SMITHFIELD, N.C. -- The charitable work of Leathernecks from 8th Marine Regiment Camp Lejeune, N.C., who have lent their spare time to help underprivileged children in the past year, was recognized at an awards ceremony given by North Carolina Governor James B. Hunt Jr. at Johnston Community College Sept. 25.
The Governors Award for Outstanding Volunteer Service was presented to Sgt. Maj. Ronald Fetherson, 8th Marines sergeant major, on behalf of the regiment that had Marines who volunteered their spare time to help third and fourth grade students who performed poor in reading exams. The Marines helped improve the children?s reading skills by sitting down and reading along with the students who required help.
"The regiment is greatly honored to receive the award, but we do not perform our charity work for any special honors. Kids now read better because of helpful Marines," said Navy Cmdr. James Vinson, regimental chaplain for 8th Marines. "We are glad our help is appreciated, and hope we can continue to be of assistance the local community in the future," he said.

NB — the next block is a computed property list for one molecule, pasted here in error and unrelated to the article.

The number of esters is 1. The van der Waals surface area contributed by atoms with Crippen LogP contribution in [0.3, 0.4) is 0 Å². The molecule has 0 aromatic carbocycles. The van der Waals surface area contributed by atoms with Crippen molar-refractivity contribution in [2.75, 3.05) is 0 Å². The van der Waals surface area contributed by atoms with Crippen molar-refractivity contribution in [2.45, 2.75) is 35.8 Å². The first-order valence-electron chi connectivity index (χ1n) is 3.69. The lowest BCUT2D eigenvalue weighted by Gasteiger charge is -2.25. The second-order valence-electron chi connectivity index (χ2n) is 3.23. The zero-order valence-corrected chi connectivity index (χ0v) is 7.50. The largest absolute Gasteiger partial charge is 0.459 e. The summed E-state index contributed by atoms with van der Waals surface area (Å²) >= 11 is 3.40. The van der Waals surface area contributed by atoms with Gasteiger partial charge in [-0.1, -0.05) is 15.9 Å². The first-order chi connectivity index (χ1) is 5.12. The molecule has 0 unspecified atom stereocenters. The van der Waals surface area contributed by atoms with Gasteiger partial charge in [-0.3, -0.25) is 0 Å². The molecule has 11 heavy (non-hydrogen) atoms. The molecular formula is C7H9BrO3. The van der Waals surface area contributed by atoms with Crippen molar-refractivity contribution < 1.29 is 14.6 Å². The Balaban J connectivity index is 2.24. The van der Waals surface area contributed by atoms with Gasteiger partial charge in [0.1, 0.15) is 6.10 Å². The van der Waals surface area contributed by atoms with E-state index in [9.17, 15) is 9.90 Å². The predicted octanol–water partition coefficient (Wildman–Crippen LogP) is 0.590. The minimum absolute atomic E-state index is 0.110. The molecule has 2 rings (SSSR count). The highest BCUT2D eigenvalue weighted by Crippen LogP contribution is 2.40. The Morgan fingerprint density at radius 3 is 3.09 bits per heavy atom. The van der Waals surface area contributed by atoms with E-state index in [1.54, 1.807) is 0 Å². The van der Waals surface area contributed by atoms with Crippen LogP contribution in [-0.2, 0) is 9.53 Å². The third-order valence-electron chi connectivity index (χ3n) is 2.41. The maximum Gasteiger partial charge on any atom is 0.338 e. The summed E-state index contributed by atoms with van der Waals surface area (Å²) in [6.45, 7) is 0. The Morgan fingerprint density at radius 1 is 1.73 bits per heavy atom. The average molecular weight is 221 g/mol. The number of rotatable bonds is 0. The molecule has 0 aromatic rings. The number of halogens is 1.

According to Vinson, who is from Woodland, N.C., the children at Queens Creek Elementary whose reading scores were below grade level received tutoring help by Camp Lejeune Marines, which in turn raised each of the tutored students reading scores by at least 80 percent.
"To see a third grader who reads at a first grade level when you begin tutoring him or her progress to be able to read at a grade, or even two grades, higher after you finish tutoring them is very self rewarding. It shows that we did our job," said New Orleans native Lance Cpl. Joseph Buchanan, administrative clerk for 8th Marines and one of the volunteer tutors at Queens Creek Elementary School.
Also present at the ceremony were 168 other recipients from around eastern North Carolina who received the award for their volunteer work, which was also sponsored by the Governors Office of Citizens Affairs.
"You do this because it is the right thing to do, and I commend you," said the governor praising the volunteers receiving the honor.
The award the volunteers received is given out once a year and has been given to more than 10,000 people in the North Carolina area during Hunt?s 16 years in office.
"There is nothing Carol and I believe in more than personal commitment or personal volunteering," said the governor, referring to his wife and himself.